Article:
University of Hertfordshire

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From the same journal

By the same authors

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  • Kristen Coppin
  • A.M. Swinbank
  • R. Neri
  • P. Cox
  • Ian Smail
  • R. S. Ellis
  • J.E. Geach
  • B. Siana
  • H. Teplitz
  • S. Dye
  • J-P. Kneib
  • A. C. Edge
  • J. Richard
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Original languageEnglish
Pages (from-to)936-943
JournalThe Astrophysical Journal
Journal publication dateAug 2007
Volume665
Issue2
DOIs
Publication statusPublished - Aug 2007

Abstract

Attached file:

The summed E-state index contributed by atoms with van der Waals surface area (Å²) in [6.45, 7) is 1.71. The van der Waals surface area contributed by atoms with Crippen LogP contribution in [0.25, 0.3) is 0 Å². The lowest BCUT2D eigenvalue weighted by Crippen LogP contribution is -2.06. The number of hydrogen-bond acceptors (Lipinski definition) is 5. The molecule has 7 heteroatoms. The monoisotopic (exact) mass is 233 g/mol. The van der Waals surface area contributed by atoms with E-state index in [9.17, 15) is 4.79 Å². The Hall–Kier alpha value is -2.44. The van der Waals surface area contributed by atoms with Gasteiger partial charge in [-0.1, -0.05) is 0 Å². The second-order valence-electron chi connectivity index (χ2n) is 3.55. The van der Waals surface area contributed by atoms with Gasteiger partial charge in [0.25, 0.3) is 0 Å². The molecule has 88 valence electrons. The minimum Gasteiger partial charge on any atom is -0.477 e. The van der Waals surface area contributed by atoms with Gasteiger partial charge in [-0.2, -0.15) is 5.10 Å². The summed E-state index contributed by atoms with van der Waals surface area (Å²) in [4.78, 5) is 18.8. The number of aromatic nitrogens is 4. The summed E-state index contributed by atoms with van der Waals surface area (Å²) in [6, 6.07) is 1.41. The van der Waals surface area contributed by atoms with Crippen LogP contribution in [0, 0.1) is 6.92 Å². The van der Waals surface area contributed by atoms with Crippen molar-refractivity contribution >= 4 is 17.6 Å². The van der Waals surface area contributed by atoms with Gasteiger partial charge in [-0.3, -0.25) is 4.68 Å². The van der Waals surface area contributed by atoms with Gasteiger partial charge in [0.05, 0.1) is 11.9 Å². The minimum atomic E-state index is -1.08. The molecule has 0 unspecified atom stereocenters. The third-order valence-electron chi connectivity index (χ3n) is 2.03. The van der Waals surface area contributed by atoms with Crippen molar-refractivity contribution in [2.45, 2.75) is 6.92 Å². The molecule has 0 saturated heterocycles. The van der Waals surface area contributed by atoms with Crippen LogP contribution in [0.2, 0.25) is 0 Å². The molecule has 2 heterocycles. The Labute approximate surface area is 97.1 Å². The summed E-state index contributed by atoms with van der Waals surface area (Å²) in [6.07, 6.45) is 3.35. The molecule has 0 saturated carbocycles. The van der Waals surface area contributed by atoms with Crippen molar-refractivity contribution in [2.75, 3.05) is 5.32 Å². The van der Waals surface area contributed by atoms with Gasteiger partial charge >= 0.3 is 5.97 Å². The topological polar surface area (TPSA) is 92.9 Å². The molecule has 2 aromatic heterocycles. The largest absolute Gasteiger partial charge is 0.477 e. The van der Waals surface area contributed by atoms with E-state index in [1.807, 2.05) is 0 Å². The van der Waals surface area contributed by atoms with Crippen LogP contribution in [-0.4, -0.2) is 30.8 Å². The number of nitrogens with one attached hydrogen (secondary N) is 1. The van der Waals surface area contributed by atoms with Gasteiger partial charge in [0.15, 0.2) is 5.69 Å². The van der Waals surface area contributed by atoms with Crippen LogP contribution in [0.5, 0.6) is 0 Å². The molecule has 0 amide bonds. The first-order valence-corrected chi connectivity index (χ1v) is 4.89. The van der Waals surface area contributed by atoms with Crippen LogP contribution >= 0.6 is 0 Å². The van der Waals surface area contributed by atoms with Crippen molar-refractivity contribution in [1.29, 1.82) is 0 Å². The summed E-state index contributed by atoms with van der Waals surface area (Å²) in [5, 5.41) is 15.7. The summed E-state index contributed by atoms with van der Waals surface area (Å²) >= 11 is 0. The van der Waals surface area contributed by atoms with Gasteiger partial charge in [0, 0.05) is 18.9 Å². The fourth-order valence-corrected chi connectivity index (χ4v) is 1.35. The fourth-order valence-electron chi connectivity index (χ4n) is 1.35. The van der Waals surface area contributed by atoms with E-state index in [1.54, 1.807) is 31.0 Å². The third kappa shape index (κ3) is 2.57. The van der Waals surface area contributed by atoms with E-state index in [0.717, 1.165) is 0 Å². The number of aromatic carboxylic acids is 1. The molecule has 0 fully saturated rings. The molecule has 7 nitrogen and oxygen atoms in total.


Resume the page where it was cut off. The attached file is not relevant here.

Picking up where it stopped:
We report the detection of CO(3-2) emission from a bright, gravitationally lensed Lyman Break Galaxy, LBGJ213512.73-010143 (the 'Cosmic Eye'), at z=3.07 using the Plateau de Bure Interferometer. This is only the second detection of molecular gas emission from an LBG and yields an intrinsic molecular gas mass of (2.4+/-0.4)x10^9 Mo. The lens reconstruction of the UV morphology of the LBG indicates that it comprises two components separated by ~2 kpc. The CO emission is unresolved, and appears to be centered on the intrinsically fainter (and also less highly magnified) of the two UV components. The width of the CO line indicates a dynamical mass of (8+/-2)x10^9csc(i)^2 Mo within the central 2 kpc. Employing mid-infrared observations from Spitzer we derive a stellar mass of ~(6+/-2)x10^9 Mo and a star-formation rate of ~60 Mo/yr, indicating that the molecular gas will be consumed in ~40 Myr. The gas fractions, star-formation efficiencies and line widths suggests that LBGJ213512 is a high-redshift, gas-rich analog of a local luminous infrared galaxy. This galaxy has a similar gas-to-dynamical mass fraction as observed in the submillimeter-selected population, although the gas surface density and star-formation efficiency is a factor of 3x less, suggesting less vigorous activity. We discuss the uncertainties in our conclusions arising from adopting a CO-to-H2 conversion factor appropriate for either the Milky Way or local luminous infrared galaxies. These observations demonstrate that current facilities, when aided by fortuitous gravitational magnification, can study 'ordinary' galaxies at high-redshift and so act as pathfinders for ALMA.

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